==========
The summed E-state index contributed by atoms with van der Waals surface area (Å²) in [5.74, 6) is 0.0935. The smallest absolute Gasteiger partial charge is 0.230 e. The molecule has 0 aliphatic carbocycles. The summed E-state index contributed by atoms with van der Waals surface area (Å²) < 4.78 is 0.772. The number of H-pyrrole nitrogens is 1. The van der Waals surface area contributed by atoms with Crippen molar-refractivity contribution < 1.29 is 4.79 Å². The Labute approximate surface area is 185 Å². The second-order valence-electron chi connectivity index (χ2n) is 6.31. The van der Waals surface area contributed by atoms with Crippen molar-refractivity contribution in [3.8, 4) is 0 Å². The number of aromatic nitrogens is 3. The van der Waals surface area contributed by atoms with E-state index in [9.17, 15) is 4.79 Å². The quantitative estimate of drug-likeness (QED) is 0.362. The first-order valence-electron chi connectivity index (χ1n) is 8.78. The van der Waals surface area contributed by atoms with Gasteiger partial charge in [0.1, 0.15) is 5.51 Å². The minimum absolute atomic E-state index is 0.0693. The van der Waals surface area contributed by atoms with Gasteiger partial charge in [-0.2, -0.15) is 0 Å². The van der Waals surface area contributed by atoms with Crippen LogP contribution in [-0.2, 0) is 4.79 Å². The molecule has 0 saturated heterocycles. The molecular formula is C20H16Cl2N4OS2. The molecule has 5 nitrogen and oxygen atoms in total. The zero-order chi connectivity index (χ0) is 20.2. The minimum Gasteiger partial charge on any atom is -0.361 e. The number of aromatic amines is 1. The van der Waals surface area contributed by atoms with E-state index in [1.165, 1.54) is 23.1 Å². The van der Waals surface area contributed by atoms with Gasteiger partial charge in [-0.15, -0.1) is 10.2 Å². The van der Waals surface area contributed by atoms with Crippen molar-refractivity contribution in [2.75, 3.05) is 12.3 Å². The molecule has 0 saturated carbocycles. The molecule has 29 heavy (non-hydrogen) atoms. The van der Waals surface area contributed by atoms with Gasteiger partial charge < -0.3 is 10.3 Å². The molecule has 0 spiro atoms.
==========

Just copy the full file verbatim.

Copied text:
The summed E-state index contributed by atoms with van der Waals surface area (Å²) in [5.74, 6) is 0.0935. The smallest absolute Gasteiger partial charge is 0.230 e. The molecule has 0 aliphatic carbocycles. The summed E-state index contributed by atoms with van der Waals surface area (Å²) < 4.78 is 0.772. The number of H-pyrrole nitrogens is 1. The van der Waals surface area contributed by atoms with Crippen molar-refractivity contribution < 1.29 is 4.79 Å². The Labute approximate surface area is 185 Å². The second-order valence-electron chi connectivity index (χ2n) is 6.31. The van der Waals surface area contributed by atoms with Crippen molar-refractivity contribution in [3.8, 4) is 0 Å². The number of aromatic nitrogens is 3. The van der Waals surface area contributed by atoms with E-state index in [9.17, 15) is 4.79 Å². The quantitative estimate of drug-likeness (QED) is 0.362. The first-order valence-electron chi connectivity index (χ1n) is 8.78. The van der Waals surface area contributed by atoms with Gasteiger partial charge in [0.1, 0.15) is 5.51 Å². The minimum absolute atomic E-state index is 0.0693. The van der Waals surface area contributed by atoms with Gasteiger partial charge in [-0.2, -0.15) is 0 Å². The van der Waals surface area contributed by atoms with Crippen LogP contribution in [-0.2, 0) is 4.79 Å². The molecule has 0 saturated heterocycles. The molecular formula is C20H16Cl2N4OS2. The molecule has 5 nitrogen and oxygen atoms in total. The zero-order chi connectivity index (χ0) is 20.2. The minimum Gasteiger partial charge on any atom is -0.361 e. The number of aromatic amines is 1. The van der Waals surface area contributed by atoms with E-state index in [1.165, 1.54) is 23.1 Å². The van der Waals surface area contributed by atoms with Gasteiger partial charge in [-0.15, -0.1) is 10.2 Å². The van der Waals surface area contributed by atoms with Crippen molar-refractivity contribution in [2.75, 3.05) is 12.3 Å². The molecule has 0 saturated carbocycles. The molecule has 29 heavy (non-hydrogen) atoms. The van der Waals surface area contributed by atoms with Gasteiger partial charge < -0.3 is 10.3 Å². The molecule has 0 spiro atoms.